PurposeThis paper aims to explore the care experiences of individuals using short-term homeless services in the UK, who identify as being neglected in childhood. The study endeavours to give voice to the subjective experiences of homeless individuals in these specific domains and optimise therapeutic and housing services provided to individuals from this sub-population.Design/methodology/approachSemi-structured interviews containing elements of the “Adult Attachment Interview” (AAI) were conducted with eight individuals who had experienced childhood neglect and used short-term homeless services in adulthood. Interviews were analysed using an attachment informed version of Interpretative Phenomenological Analysis (AI-IPA).FindingsAnalysis parsed participants’ data into four master themes: “Everything was wrecking all the time”: Unsafe spaces; “Kind of pretending I was […] dead”: Strategies for survival; “My mum didn’t believe me”: Traumatic self-shaping; and “My first reckoning with self”: Restoration & Recovery. Together, themes indicated that participants had undergone traumatic early and later-life care experiences but were engaged in idiosyncratic recovery journeys. The meanings that participants derived from their past experiences of neglect were nuanced and interacted with their current relationships in complex and highly personal ways.Originality/valueBy applying an innovative methodology to a predominantly unchartered empirical area, this project extends existing research and presents a meaningful set of results. Implications for the delivery of short-term homeless services and therapeutic practitioners are discussed.© 2022, Emerald Publishing Limited. This is an author produced version of a paper published in MENTAL HEALTH AND SOCIAL INCLUSION uploaded in accordance with the publisher’s self- archiving policy. The final published version (version of record) is available online at the link. Some minor differences between this version and the final published version may remain. We suggest you refer to the final published version should you wish to cite from it.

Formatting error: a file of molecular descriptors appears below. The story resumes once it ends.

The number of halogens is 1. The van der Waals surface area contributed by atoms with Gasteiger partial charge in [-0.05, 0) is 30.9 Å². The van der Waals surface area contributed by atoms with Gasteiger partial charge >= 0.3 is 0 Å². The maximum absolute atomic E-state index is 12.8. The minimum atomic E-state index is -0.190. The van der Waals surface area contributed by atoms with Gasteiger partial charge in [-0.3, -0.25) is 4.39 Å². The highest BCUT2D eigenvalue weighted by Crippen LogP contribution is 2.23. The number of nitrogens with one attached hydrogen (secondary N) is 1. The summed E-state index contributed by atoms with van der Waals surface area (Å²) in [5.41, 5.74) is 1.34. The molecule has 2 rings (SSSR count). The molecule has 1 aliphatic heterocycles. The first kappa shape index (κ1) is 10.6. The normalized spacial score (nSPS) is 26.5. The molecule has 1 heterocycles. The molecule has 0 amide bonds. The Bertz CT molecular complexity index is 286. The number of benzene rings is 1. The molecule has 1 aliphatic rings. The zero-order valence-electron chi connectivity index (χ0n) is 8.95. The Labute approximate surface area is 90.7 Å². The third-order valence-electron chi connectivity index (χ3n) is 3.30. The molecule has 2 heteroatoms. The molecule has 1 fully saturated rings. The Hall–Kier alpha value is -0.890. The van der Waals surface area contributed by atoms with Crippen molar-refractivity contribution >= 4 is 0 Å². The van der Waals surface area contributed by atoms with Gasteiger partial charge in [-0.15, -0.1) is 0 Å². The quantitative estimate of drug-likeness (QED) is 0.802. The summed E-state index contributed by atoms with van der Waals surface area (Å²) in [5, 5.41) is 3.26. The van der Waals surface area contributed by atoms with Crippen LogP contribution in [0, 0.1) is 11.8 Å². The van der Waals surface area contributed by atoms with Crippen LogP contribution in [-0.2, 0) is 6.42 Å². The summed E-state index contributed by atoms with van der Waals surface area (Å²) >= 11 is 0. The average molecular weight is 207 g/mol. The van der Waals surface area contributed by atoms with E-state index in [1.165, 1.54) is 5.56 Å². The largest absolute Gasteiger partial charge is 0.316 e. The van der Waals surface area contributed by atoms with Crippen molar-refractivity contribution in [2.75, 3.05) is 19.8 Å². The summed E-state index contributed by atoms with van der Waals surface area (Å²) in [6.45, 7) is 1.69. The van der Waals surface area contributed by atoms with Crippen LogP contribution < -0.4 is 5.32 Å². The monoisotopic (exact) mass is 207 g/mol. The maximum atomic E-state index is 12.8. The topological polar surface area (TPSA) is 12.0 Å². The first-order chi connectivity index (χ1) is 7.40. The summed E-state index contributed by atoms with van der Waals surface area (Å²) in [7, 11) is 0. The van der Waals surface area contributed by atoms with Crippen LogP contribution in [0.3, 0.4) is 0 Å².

- Adverse Childhood experiences
- Counselling Psychology